Why am I so obsessed with dying?

exorcismSometimes the fight against the "devil" ends fatally

In our world of science and technology, one might think of it as an outmoded ritual from times long past. Or for pure horror film fantasies. But exorcism, the driving out of the devil, is still widespread today - worldwide. According to experts, it occurs every day in Germany. Sometimes it also ends in a brutal death - like now in Frankfurt am Main.

The term sounds like the Middle Ages and the deepest backwardness - exorcism. Exorcism is the ritual expulsion of evil forces or spirits from people, animals or objects. In the Catholic Church, the exorcism of "possessed" was common in the Middle Ages. The practice did not end in the Middle Ages.

A death in Frankfurt am Main is a terrible reminder of this. A woman dies in a hotel room. Your body is covered in bruises. The investigators suspect a particularly brutal exorcism as the cause. Prosecutors said on Wednesday that five people from Korea between the ages of 15 and 44 had been arrested. They are said to have hit the allegedly demon-possessed victim again and again on the stomach and chest last Saturday. To suppress the screams of the 41-year-old, they put a towel in her mouth. The autopsy showed that the woman suffocated.

Ex-jihadist who comes out as gay is said to be obsessed

All over the world people die in exorcism. The death of a 21-year-old in Belize, Central America, was reported just a week ago. She apparently suffered cardiac arrest in a church while her parents tried to rid her of demons through a religious ceremony. In Hebron, in the Palestinian Territories, a 19-year-old was beaten to death by two miracle healers this summer. The Wiesbaden criminologist Rudolf Egg says: "The perpetrators believe they are doing something good."

Exorcism is not a purely Christian phenomenon. There is also the idea of ‚Äč‚Äčobsession in other religions. In November the British Times reported on a young Muslim ex-jihadist. After he announced that he was homosexual, his father is said to have forced him to go to an Islamic faith healer who was supposed to drive out his demons. The father said that his son's homosexuality was the result of supernatural powers.

According to estimates, several exorcisms in Germany every day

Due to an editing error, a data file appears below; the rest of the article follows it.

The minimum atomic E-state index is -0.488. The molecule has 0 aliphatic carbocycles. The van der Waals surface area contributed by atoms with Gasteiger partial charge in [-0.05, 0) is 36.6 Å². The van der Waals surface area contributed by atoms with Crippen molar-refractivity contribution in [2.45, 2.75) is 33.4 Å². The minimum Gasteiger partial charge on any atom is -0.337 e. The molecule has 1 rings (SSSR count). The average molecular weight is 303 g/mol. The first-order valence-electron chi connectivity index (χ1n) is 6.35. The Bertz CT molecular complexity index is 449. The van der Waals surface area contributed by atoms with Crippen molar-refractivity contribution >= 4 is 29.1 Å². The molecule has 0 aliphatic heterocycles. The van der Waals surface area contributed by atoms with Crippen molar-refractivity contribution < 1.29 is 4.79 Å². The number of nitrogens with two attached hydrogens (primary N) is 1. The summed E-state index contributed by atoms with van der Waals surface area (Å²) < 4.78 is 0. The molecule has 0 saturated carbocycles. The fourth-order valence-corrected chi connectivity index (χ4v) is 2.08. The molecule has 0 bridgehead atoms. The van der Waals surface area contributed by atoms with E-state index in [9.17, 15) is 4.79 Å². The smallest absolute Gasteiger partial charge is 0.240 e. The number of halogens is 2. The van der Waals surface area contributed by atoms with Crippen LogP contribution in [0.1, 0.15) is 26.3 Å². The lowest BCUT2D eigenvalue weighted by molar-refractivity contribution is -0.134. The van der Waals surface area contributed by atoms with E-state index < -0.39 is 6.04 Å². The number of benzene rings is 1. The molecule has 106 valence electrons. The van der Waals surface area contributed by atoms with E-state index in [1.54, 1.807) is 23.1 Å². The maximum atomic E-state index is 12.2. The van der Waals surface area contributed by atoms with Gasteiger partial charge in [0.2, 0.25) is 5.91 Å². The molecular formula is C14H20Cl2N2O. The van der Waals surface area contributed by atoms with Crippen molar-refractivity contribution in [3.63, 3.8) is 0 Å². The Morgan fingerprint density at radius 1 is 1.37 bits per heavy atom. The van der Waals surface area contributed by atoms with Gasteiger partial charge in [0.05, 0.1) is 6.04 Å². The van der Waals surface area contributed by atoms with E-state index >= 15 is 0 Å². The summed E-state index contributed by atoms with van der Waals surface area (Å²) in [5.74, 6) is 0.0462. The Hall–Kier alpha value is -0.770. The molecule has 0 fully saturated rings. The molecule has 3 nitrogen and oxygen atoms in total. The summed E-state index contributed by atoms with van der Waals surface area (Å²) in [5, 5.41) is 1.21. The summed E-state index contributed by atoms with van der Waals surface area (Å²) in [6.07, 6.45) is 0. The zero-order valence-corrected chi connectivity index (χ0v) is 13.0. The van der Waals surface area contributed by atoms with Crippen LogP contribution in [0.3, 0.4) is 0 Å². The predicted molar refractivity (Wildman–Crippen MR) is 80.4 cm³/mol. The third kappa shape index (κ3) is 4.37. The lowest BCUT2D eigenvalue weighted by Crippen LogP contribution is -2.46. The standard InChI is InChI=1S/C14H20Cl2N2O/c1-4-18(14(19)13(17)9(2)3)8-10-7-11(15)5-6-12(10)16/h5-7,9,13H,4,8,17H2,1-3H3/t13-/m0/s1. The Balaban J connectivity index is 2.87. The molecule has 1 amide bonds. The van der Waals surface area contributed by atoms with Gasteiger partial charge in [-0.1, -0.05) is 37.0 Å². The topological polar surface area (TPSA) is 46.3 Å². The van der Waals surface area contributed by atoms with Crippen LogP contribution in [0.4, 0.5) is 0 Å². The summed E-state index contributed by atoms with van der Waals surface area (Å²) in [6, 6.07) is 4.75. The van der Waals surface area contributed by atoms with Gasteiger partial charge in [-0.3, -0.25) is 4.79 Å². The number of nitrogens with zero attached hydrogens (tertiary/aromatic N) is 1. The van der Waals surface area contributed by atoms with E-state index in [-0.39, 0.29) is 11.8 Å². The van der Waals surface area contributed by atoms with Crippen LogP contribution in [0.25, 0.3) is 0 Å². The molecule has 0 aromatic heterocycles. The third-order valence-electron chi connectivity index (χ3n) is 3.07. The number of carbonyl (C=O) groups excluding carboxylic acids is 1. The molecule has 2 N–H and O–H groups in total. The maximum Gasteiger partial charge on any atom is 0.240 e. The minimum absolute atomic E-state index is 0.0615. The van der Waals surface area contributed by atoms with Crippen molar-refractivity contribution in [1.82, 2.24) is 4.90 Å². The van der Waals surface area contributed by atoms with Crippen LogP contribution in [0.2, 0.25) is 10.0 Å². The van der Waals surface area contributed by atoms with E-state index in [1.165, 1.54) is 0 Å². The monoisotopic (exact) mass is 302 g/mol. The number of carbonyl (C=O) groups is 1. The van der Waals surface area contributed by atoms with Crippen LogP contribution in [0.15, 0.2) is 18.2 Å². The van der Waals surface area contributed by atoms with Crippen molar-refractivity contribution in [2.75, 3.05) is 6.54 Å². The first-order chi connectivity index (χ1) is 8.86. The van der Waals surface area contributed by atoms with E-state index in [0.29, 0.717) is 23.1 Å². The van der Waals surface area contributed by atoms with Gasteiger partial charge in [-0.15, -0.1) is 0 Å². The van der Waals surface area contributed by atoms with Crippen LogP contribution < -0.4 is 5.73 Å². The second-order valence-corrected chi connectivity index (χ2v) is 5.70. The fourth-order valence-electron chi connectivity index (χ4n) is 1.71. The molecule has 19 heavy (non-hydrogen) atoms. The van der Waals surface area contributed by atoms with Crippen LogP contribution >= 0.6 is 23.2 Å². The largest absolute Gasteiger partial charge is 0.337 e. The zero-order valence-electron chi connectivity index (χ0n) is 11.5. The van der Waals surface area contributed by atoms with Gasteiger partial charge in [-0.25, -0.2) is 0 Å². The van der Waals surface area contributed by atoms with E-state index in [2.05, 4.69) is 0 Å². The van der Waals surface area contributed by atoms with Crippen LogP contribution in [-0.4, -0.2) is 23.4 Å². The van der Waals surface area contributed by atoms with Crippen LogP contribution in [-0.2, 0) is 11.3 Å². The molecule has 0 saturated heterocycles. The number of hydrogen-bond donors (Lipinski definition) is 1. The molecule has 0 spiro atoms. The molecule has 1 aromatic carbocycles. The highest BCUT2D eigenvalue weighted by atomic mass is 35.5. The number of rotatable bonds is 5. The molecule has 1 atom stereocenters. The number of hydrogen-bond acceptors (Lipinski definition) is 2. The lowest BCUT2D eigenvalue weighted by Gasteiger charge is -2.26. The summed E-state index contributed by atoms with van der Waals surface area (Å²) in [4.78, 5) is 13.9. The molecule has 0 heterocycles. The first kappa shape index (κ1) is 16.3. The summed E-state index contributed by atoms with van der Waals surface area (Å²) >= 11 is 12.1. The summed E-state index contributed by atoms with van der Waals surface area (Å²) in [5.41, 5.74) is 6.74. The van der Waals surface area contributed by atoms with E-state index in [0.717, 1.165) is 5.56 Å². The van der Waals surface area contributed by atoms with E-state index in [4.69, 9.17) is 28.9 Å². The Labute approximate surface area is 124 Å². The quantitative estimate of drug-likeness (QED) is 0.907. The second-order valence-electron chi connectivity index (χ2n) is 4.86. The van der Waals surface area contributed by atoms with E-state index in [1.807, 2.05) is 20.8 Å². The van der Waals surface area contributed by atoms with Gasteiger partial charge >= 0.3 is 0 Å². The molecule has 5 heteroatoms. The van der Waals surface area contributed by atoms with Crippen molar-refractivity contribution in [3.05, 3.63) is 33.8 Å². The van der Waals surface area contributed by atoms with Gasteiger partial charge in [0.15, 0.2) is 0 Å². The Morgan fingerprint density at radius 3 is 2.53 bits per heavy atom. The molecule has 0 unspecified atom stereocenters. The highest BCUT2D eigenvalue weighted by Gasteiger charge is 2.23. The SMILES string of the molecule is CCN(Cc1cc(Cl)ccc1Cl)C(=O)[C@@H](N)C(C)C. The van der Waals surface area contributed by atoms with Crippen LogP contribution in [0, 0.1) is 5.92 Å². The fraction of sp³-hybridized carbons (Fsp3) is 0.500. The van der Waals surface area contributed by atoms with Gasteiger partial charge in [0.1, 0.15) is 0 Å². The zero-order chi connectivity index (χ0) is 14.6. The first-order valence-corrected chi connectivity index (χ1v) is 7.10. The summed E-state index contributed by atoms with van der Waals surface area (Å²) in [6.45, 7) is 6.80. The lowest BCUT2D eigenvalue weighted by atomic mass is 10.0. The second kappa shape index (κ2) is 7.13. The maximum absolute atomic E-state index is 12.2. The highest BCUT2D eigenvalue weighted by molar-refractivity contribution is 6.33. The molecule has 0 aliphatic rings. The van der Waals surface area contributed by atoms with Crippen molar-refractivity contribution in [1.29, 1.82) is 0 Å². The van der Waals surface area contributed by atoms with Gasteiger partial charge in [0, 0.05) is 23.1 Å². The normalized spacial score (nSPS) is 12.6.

While in Italy and other southern countries the expulsion of devils is addressed comparatively openly, the topic north of the Alps is approached rather cautiously. Still, it seems to be an everyday phenomenon. The journalist Marcus Wegner, who has been dealing with exorcism for 13 years, is certain: "We currently have two to three expulsions of devils per day in Germany in the Catholic Church, but these are not official. From the ranks of the evangelical scene there are six until seven. "

Contorted faces, wild curses in strange languages, mindless people possessed by the devil and priests who fight evil with a cross held in front of them: many ideas about exorcisms are brutal and based on films. However, the procedures do not always have to involve violence - especially not the official ones. Exorcisms, for example among Muslims and among Catholic Christians, usually consist of prayers or Koran recitations or blessings and incantations.

The Vatican has strict rules for driving out devils

The Vatican has set explicit guidelines for driving out devils. According to canon law of 1983, the so-called solemn or "great exorcism" may only be carried out by a suitable priest with the approval of the responsible bishop. Almost every diocese in Germany also has contact points, which mostly bundle under the heading "Advice center for questions of religion and belief" what concerns people, concerns, problems and inexplicable phenomena. The fact that the devil is no longer mentioned by name is mainly due to the discomfort and incomprehension that the topic causes in many people. Manfred Nielen, press spokesman for the Archdiocese of Hamburg, told the dpa news agency: "Of course, people with such concerns turn to us from time to time, whom we then try to help with pastoral discussions. Or we refer them to medical specialists or psychologists."

Obviously there is a need in society for help for people who think they are cursed. Among Muslims, demons are cast out from private individuals in normal homes. These "miracle healers" usually do not appear openly, so they do not advertise. You can find each other through word of mouth. This is mainly due to the fact that there is a certain unease with the subject among Muslims.

Islamic "faith healers" are often private individuals

While strictly conservatives reject such rites as blasphemy or as bida '- that is, changes introduced into the religion by people on their own initiative - belief in demons is part of the religious armament for many Muslims. Because it is less taboo, the belief in demons is probably much more widespread among them than among the majority population in Germany. The more open approach to the subject is already based on theology. In the Muslim context, there is talk of "djinnen" that can enter a person. According to the Koran, these beings, along with humans and angels, were "officially" created by God - out of fire.

In April, around 200 interested people from all over the world met at the Catholic University Regina Apostolorum in Rome to seriously discuss obsession and the devil. The term exorcism comes from the Greek and is translated as "conjuring up". Strictly speaking, the exorcism is a prayer that is said for people who think that they have come into contact with the "evil" in some way and no longer know how to help themselves.